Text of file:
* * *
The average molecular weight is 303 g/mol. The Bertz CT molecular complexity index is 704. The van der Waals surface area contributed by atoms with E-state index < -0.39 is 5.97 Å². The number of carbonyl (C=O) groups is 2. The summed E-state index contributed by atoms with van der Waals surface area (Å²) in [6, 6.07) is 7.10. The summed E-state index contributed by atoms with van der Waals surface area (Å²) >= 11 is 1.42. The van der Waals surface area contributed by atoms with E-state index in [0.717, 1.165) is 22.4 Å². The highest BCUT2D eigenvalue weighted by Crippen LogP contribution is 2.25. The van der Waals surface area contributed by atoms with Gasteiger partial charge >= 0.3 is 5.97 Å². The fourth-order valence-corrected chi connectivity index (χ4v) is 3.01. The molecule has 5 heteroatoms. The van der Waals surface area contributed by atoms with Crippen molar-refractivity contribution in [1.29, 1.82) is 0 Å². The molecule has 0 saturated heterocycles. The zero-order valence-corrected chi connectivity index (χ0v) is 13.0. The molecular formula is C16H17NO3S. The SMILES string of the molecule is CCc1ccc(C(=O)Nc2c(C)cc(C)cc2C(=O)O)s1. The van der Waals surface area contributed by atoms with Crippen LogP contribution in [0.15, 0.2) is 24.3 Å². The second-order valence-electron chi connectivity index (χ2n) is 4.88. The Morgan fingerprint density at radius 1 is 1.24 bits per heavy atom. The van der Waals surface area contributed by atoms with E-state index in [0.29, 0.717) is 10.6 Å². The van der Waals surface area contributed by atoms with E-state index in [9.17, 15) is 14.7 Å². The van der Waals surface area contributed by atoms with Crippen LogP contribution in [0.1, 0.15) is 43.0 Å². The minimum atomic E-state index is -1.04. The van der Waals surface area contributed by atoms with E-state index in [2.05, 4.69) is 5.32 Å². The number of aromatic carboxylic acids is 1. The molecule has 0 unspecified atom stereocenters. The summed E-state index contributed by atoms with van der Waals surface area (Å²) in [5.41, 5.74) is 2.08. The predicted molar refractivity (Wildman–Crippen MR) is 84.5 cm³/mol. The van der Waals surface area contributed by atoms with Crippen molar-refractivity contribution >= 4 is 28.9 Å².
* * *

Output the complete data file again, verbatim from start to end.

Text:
The average molecular weight is 303 g/mol. The Bertz CT molecular complexity index is 704. The van der Waals surface area contributed by atoms with E-state index < -0.39 is 5.97 Å². The number of carbonyl (C=O) groups is 2. The summed E-state index contributed by atoms with van der Waals surface area (Å²) in [6, 6.07) is 7.10. The summed E-state index contributed by atoms with van der Waals surface area (Å²) >= 11 is 1.42. The van der Waals surface area contributed by atoms with E-state index in [0.717, 1.165) is 22.4 Å². The highest BCUT2D eigenvalue weighted by Crippen LogP contribution is 2.25. The van der Waals surface area contributed by atoms with Gasteiger partial charge >= 0.3 is 5.97 Å². The fourth-order valence-corrected chi connectivity index (χ4v) is 3.01. The molecule has 5 heteroatoms. The van der Waals surface area contributed by atoms with Crippen molar-refractivity contribution in [1.29, 1.82) is 0 Å². The molecule has 0 saturated heterocycles. The zero-order valence-corrected chi connectivity index (χ0v) is 13.0. The molecular formula is C16H17NO3S. The SMILES string of the molecule is CCc1ccc(C(=O)Nc2c(C)cc(C)cc2C(=O)O)s1. The van der Waals surface area contributed by atoms with Crippen LogP contribution in [0.15, 0.2) is 24.3 Å². The second-order valence-electron chi connectivity index (χ2n) is 4.88. The Morgan fingerprint density at radius 1 is 1.24 bits per heavy atom. The van der Waals surface area contributed by atoms with E-state index in [0.29, 0.717) is 10.6 Å². The van der Waals surface area contributed by atoms with E-state index in [9.17, 15) is 14.7 Å². The van der Waals surface area contributed by atoms with Crippen LogP contribution in [0.1, 0.15) is 43.0 Å². The minimum atomic E-state index is -1.04. The van der Waals surface area contributed by atoms with E-state index in [2.05, 4.69) is 5.32 Å². The number of aromatic carboxylic acids is 1. The molecule has 0 unspecified atom stereocenters. The summed E-state index contributed by atoms with van der Waals surface area (Å²) in [5.41, 5.74) is 2.08. The predicted molar refractivity (Wildman–Crippen MR) is 84.5 cm³/mol. The van der Waals surface area contributed by atoms with Crippen molar-refractivity contribution >= 4 is 28.9 Å².